If you have any interest in writing or narrative theory, you have probably come across the hero’s journey. The hero’s journey was first identified and described by Joseph Campbell, a writer, lecturer and professor of mythology, in his most famous book, The Hero with a Thousand Faces. After decades of reading and studying the myths of the world, Joseph Campbell wrote this book to describe the patterns he found common to myths from every culture in every corner of the world. This basic pattern he called the hero’s journey, or the “monomyth.” The Hero with a Thousand Faces began to gain popular traction in the 70’s and 80’s, following the release of the Star Wars trilogy, which writer/director George Lucas described as being heavily influenced by Campbell’s work (he frequently calls Campbell his “Yoda”). Then, in the early 90’s, Christopher Vogler, a development executive working for Disney at the time, who was also a student of Campbell’s work (and friends with the people who created The Hero’s Journey, a documentary film about Campbell’s work and life), created a 7-page synopsis of the hero’s journey to help him evaluate and remedy the many scripts that crossed his desk, and he circulated the memo to his colleagues at Disney. Word of this spread to other studios who hounded Vogler for a copy of his synopsis. Eventually, Vogler turned that 7-page memo into a guide for writers, called The Writer’s Journey, which went on to become hugely successful and went a long way to popularizing Campbell’s work as a template for creating successful, powerful stories.
So what, precisely, is the hero’s journey? Campbell describes it in its most basic form as follows: “The basic story of the hero journey involves giving up where you are, going into the realm of adventure, coming to some kind of symbolically rendered realization, and then returning to the field of normal life” (quoted from Pathways to Bliss).
Today, the Hero Journey has become a well known method by which writers construct and shape their work. And following Vogler, many other similar books and writing guides were written, and a quick Google search for the hero’s journey will yield over 15 millions results. So, this all begs the question: if you are a writer, when there are so many guide books and synopses on the internet do you really need to read The Hero with a Thousand Faces itself? Well, despite being biased towards giving a quick, loud, and emphatic YES! to that question, the short answer is actually no, you don’t.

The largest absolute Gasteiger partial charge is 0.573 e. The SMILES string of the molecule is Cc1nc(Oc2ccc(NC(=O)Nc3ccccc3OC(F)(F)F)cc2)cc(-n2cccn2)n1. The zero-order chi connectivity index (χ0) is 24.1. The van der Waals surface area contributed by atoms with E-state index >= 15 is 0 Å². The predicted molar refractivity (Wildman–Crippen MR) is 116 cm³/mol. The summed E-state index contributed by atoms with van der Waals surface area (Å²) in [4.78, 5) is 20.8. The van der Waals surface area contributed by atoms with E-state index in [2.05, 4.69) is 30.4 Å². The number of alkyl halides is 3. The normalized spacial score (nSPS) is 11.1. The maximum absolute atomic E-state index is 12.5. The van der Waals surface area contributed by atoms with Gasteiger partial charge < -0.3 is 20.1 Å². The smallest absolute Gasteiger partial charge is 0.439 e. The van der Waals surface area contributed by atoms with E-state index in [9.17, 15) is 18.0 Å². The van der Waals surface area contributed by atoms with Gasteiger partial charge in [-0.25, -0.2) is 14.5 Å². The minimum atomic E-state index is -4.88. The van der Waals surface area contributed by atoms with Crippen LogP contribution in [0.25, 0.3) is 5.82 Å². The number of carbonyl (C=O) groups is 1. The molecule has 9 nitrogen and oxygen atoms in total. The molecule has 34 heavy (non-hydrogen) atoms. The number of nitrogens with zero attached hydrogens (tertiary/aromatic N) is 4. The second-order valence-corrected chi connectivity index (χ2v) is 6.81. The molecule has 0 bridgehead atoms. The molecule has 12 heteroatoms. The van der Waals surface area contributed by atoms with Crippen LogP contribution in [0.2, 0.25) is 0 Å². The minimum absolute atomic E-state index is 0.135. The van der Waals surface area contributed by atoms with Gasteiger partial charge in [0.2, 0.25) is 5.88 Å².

– The Hero with a Thousand Faces was not written to be a “how-to” writing guide. It’s not Save the Cat!. If your interest in the hero’s journey is strictly towards using it as a writing guide, you’ll probably be better served by one of the many books actually written for that purpose, like Vogler’s The Writer’s Journey.
– Books like The Writer’s Journey which are specifically geared towards writers and the writing process specifically teach the hero journey by relating it to modern stories, especially film. Seeing how the hero journey operates in modern stories and mediums is probably more immediately useful to a writer than adapting the journey from myths – which follow far different logic than modern tales. These kinds of books also typically adapt the hero journey into the standard three- (or five-) act structure, which again, will likely be more practical than Campbell’s work itself.
– Guides to the hero journey present it more succinctly than Campbell does, and if it is your intention simply to learn the pattern in broad strokes, you may find Campbell’s work cumbersome as the bulk of his book is actually demonstrating each step of the journey through relating different myths.
– If you’re already writing “successful” stories (i.e. they entertain readers, whether or not they “sell”), you’re probably already writing the hero’s journey and just aren’t consciously aware of it. Actually, this is rather Campbell’s point. The hero’s journey didn’t appear in every culture in the world because someone went around teaching it, it came out of an experience and expression of life itself, something innate in the human spirit. It’s not something that needs to be taught explicitly, it exists.
Unless you are interested in writing a script, book, or story exclusively for profit (and there’s nothing wrong with that), you probably should at least consider reading Campbell’s work, even though it is certainly not without its critics. Recently, it has become somewhat trendy to reject the hero’s journey as an effective, or desirable template for writing. Largely, I believe, this is due to the fact that Campbell’s work has found its most ardent supporters in Hollywood screenwriters, and has gained a reputation for creating generic action and adventure movies. And certainly, many, many, many mainstream Hollywood movies fit the hero’s journey structure neatly. But, I would argue, just because this is how Campbell’s work has tended to be used, doesn’t mean it is the only way it can be used: don’t throw the baby out with the bathwater.